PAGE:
Now we have a basic list, but it’s a bit useless since it’s all static content. We should really populate it from some data. In the real world the data could come from an API, but to keep things simple let’s just add it as a variable for now. Add a variable just after the first line:

      import React, { Component } from 'react';
      let list_data = [
        "Cat",
        "Dog",
        "Fish",
        "Parrot",
        "Rabbit"
      ]
      ...
      

      Remember when I said we could use some logic in the render function, well now we can. In the List component we need to add add a variable that returns the array of data mapped to the ListItems. Then we render the variable to the HTML

      class List extends Component {
        render() {
      // Create variable with mapped data
          let list_items = list_data.map(function(item, index) {
            return (
              <ListItem />
            )
          })
      // Return the HTML
          return (
            <div>
              <h2>List title</h2>
              <ul>
                {list_items}
              </ul>
            </div>
          )
        }
      }
      

      When we create the variable from the data array we map each element in the array and pass it to a function. The inner function returns the HTML for that item. We can then use the variable in the returned HTML.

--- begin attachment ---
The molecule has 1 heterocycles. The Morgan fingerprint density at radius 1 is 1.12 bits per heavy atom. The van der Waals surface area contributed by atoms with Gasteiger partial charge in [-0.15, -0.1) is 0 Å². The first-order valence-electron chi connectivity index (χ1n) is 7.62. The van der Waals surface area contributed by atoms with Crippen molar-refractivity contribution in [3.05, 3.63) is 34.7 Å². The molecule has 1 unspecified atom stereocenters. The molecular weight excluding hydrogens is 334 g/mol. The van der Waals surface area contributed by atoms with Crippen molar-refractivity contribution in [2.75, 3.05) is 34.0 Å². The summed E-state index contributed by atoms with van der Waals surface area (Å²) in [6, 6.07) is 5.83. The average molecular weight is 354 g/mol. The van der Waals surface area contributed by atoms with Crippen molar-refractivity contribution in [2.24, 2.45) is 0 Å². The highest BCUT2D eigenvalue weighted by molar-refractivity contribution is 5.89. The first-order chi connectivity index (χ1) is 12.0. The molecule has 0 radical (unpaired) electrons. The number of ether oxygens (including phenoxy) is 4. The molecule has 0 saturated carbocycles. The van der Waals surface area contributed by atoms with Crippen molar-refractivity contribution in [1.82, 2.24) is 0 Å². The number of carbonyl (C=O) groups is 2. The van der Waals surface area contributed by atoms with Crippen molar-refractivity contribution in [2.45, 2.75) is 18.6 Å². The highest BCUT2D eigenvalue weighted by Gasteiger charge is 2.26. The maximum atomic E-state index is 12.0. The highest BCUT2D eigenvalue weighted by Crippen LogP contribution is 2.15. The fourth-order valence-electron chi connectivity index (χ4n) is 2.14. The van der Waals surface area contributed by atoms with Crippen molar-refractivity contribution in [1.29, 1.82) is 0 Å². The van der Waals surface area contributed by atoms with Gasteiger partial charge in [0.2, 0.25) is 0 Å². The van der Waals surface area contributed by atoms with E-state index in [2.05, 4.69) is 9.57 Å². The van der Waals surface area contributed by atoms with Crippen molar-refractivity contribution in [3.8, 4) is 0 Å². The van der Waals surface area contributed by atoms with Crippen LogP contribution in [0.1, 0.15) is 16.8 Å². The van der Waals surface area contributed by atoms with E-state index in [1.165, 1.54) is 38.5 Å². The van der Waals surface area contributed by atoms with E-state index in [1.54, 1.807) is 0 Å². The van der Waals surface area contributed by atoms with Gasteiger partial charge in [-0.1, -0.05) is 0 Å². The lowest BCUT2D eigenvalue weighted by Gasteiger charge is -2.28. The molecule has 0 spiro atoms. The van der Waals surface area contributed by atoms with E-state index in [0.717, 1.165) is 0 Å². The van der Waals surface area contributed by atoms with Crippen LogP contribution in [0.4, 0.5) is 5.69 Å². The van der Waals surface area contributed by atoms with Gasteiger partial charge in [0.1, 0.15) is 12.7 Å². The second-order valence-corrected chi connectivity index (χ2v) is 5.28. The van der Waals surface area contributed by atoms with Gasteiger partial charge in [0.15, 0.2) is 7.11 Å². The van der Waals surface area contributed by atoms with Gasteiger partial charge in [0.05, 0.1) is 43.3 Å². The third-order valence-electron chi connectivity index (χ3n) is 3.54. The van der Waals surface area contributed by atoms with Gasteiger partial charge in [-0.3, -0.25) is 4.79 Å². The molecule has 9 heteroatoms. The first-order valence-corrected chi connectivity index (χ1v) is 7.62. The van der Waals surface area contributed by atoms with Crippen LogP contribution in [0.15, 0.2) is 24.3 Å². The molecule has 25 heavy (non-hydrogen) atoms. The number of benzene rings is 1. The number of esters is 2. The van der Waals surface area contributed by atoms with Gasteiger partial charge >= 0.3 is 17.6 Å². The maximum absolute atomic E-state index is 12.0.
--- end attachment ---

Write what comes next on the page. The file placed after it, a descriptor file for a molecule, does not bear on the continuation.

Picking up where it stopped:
Variables in react templates are wrapped in {}. You can also put logic in the brackets, but that can end up looking messy if you have too much in there. I prefer to keep the logic out of the render return as much as I can.

      Anyway you should now notice 5 Items (if you used my data array). You will also notice that that they still just say “Item” which is not really that cool. Let’s fix that!

      First let’s pass the item text to the ListItem. Note that the item variable (which is an object from the data_list array) is being passed to the ListItem as a Prop called “text”:

      class List extends Component {
        render() {
      // Create variable with mapped data
          let list_items = list_data.map(function(item, index) {
            return (
              <ListItem text={item} />
            )
          })
      // Return the HTML
         ...